Understanding Data Sharing— Data Triage: move fast and tidy up

Gavin Starks
4 min readOct 7, 2020


How can we enable teams to move quickly to deliver solutions and address good data governance in the process? Start by taking in the whole picture.

(Open Google slide version http://bit.ly/data-triage)

Our data-enabled world will be continuously monitoring and learning. We must step up to the challenge of managing our individual agency as innovation outpaces regulation

I’ve been receiving a lot of calls this year from people asking how they can use data to ‘help’ in various situations (from climate to COVID).

To help frame a potential response that isn’t just “we can build an app for that” (that’s very rarely the answer) or “we should build a portal” (that’s almost never the first-order answer), I’ve been trying to encourage people to first look at user needs, examine prior work and look at the whole system.

In times of an emergency, there’s a rush for people to want to ‘do something’ — let’s harness that energy on building useful, repeatable, stackable things rather than squander it on ‘solutionising’?

What is also apparent is that

even without an ‘emergency’, there is often a rush to technology-led solutions without considering the overall decision-making environment that will impact users.

The image above is a provocation: a potential process to ask how we can try and focus on what matters; that can unlock rapid-response from a frontline delivery team who can focus on solutions; that can pick up the pieces to address risks and harms.

Let’s also avoid just breaking things in the process (‘technical debt’ can lead to very bad outcomes) and give the frontline team (and the rest of us) confidence that there is a process following them that will tidy up, pick up the pieces and make sure we don’t leave a mess/risks.

Questions to consider

  • What problems are we really trying to solve — based on actual user needs?
  • How will data help these problems?
    (what data? when? what frequency is timely? what analysis? for whom?)
  • Who should act to convene and lead: a sector, public body, both?
  • When are solutions needed and what might be our MVP (minimum viable proposition) intervention? (nb: this may not need any data at the outset)
  • What single issue could act as an exemplar to focus everyone’s mind?
  • What institutional memory, standards, principles and practices can be created as a legacy output and how will we make it discoverable?

In certain circumstances (e.g. rapid application development environments where fast responses are needed) a data innovation ‘triage’ process can be considered to help mitigate risk. This process aims to focus effort on ‘what really matters’ as outcomes and impacts (e.g. taking an OKR approach for outcomes and key results).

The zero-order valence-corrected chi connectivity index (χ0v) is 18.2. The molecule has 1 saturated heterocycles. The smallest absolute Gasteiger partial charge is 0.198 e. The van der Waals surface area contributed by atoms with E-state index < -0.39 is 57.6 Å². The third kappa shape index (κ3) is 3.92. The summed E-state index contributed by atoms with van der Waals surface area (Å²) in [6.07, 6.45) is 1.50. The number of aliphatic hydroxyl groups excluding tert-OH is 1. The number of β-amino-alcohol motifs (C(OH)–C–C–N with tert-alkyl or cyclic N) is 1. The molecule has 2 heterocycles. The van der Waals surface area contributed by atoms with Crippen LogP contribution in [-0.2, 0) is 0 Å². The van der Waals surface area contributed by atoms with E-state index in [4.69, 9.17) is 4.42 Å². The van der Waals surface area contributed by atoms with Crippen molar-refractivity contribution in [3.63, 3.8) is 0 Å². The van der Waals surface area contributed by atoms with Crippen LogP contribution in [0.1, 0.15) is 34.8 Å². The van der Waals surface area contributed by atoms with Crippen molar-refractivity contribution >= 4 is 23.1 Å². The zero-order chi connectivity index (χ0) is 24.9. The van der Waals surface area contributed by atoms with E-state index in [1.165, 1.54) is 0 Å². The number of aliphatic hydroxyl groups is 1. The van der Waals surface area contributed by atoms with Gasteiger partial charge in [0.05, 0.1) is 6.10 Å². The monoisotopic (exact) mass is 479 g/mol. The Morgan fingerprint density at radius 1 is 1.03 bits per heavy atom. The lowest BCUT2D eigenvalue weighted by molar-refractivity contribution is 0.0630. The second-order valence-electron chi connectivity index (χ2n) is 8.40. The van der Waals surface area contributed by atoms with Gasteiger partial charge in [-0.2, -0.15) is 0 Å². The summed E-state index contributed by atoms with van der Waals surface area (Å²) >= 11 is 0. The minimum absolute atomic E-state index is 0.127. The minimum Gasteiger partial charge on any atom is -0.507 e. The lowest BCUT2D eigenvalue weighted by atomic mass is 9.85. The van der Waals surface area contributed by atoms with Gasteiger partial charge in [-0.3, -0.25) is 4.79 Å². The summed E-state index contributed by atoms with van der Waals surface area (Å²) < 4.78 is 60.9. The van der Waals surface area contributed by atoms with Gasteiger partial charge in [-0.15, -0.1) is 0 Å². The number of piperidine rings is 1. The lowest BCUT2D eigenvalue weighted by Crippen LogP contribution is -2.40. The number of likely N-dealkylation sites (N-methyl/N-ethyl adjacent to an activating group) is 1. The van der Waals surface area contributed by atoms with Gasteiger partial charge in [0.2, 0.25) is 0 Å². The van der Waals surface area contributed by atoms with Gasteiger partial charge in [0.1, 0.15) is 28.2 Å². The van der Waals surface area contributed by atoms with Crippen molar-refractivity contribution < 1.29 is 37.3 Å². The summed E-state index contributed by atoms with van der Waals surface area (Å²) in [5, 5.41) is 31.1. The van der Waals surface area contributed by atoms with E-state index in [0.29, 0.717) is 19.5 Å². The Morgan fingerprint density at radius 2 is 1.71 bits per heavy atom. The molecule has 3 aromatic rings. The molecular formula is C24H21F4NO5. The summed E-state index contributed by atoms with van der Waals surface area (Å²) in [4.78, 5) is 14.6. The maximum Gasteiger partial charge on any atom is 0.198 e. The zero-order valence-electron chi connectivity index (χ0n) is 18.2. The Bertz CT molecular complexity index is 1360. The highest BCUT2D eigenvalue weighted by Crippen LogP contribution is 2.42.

Further, recognising that there exists a very broad spectrum of data maturity across organisations we recommend that teams consider this approach in the development of data-enabled solutions. Roles & responsibilities are diverse and may need to be drawn from across the ecosystem to represent the diverse needs of different users in the value chain.

Roles & responsibilities

Steering = combined expertise to ensure decisions are timely, effective, comprehensive and address risk

Domain = sector or topic specialism that is based on the user needs

Tech = understanding everything from coding to DevOps

Data = understanding data analytics, data science and algorithmic modelling

Ecosystem links = connecting across silos (public, private and third sectors)

Legal = expertise in the Domain and in data rights and ethics

Policy = expertise in the Domain and across relevant applications

Audit = expertise across all of the above to ensure ‘clean up’ is comprehensive

A process outline (illustrative):

  1. A ‘Triage team’, comprising practitioners from the various domains, can act as the first point of call and consider the different user needs in the assessment and development of programmes.
  2. A ‘Governance/ Steering Group’ is assigned to approve recommendations and prioritises responses put forward by the Triage team.
  3. The Governance group can initiate rapid-response from a Delivery team who focus on solutions in the knowledge that there is a process overseeing and following them to ‘tidy up’ (rapid development is messy and leaves a data footprint).
  4. The Risk analysis team ‘follow’ the Delivery team, both documenting lessons learned, making sure that the output work is compliant with standards, regulation, principles and practices and highlighting areas for review and clean up. The Delivery team relies on this independent team managing risks arising or issues that materialise, enabling them to focus on delivery.
  5. The Clean up team follows the outputs of the Risk team to ensure data, code, and related digital assets are secure, deleted or otherwise made compliant.
  6. The Governance team have responsibility for both oversight and capturing outputs in an incremental manner to both (a) build usable institutional memory and (b) develop and input into living standards.

This post is based on an original post from April 2020.